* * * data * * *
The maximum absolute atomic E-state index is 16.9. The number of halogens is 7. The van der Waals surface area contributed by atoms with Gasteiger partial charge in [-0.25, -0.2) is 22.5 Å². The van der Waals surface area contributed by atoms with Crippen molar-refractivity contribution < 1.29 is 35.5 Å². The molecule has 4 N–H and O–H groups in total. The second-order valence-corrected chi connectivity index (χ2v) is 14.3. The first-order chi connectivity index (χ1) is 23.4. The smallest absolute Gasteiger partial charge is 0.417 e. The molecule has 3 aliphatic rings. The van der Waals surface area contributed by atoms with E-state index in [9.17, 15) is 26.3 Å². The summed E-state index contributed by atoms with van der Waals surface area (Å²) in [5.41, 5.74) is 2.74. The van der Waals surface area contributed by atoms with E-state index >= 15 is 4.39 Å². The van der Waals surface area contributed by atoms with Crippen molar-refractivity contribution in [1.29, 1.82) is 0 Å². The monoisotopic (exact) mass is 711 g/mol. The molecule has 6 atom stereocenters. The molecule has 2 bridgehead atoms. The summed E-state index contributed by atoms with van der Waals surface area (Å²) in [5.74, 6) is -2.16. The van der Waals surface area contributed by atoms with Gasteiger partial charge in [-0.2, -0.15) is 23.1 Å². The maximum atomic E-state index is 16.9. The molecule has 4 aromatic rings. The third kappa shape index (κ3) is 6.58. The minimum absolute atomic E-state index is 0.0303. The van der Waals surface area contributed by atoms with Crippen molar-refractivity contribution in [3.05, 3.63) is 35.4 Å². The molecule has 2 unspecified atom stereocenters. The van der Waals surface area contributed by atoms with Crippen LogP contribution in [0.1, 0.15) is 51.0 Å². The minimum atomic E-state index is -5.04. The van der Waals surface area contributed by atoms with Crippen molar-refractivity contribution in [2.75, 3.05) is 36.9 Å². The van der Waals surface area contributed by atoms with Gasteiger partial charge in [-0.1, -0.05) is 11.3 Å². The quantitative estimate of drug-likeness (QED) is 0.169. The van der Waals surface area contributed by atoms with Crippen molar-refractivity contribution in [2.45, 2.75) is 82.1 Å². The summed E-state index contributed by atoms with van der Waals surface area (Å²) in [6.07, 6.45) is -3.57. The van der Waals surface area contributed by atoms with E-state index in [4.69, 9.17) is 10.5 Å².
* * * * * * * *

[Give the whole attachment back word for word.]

The maximum absolute atomic E-state index is 16.9. The number of halogens is 7. The van der Waals surface area contributed by atoms with Gasteiger partial charge in [-0.25, -0.2) is 22.5 Å². The van der Waals surface area contributed by atoms with Crippen molar-refractivity contribution < 1.29 is 35.5 Å². The molecule has 4 N–H and O–H groups in total. The second-order valence-corrected chi connectivity index (χ2v) is 14.3. The first-order chi connectivity index (χ1) is 23.4. The smallest absolute Gasteiger partial charge is 0.417 e. The molecule has 3 aliphatic rings. The van der Waals surface area contributed by atoms with E-state index in [9.17, 15) is 26.3 Å². The summed E-state index contributed by atoms with van der Waals surface area (Å²) in [5.41, 5.74) is 2.74. The van der Waals surface area contributed by atoms with E-state index >= 15 is 4.39 Å². The van der Waals surface area contributed by atoms with Crippen molar-refractivity contribution in [1.29, 1.82) is 0 Å². The monoisotopic (exact) mass is 711 g/mol. The molecule has 6 atom stereocenters. The molecule has 2 bridgehead atoms. The summed E-state index contributed by atoms with van der Waals surface area (Å²) in [5.74, 6) is -2.16. The van der Waals surface area contributed by atoms with Gasteiger partial charge in [-0.2, -0.15) is 23.1 Å². The maximum atomic E-state index is 16.9. The molecule has 4 aromatic rings. The third kappa shape index (κ3) is 6.58. The minimum absolute atomic E-state index is 0.0303. The van der Waals surface area contributed by atoms with Crippen molar-refractivity contribution in [3.05, 3.63) is 35.4 Å². The molecule has 2 unspecified atom stereocenters. The van der Waals surface area contributed by atoms with Crippen LogP contribution in [0.1, 0.15) is 51.0 Å². The minimum atomic E-state index is -5.04. The van der Waals surface area contributed by atoms with Crippen molar-refractivity contribution in [2.75, 3.05) is 36.9 Å². The van der Waals surface area contributed by atoms with Gasteiger partial charge in [-0.1, -0.05) is 11.3 Å². The quantitative estimate of drug-likeness (QED) is 0.169. The van der Waals surface area contributed by atoms with Crippen molar-refractivity contribution in [2.45, 2.75) is 82.1 Å². The summed E-state index contributed by atoms with van der Waals surface area (Å²) in [6.07, 6.45) is -3.57. The van der Waals surface area contributed by atoms with E-state index in [4.69, 9.17) is 10.5 Å².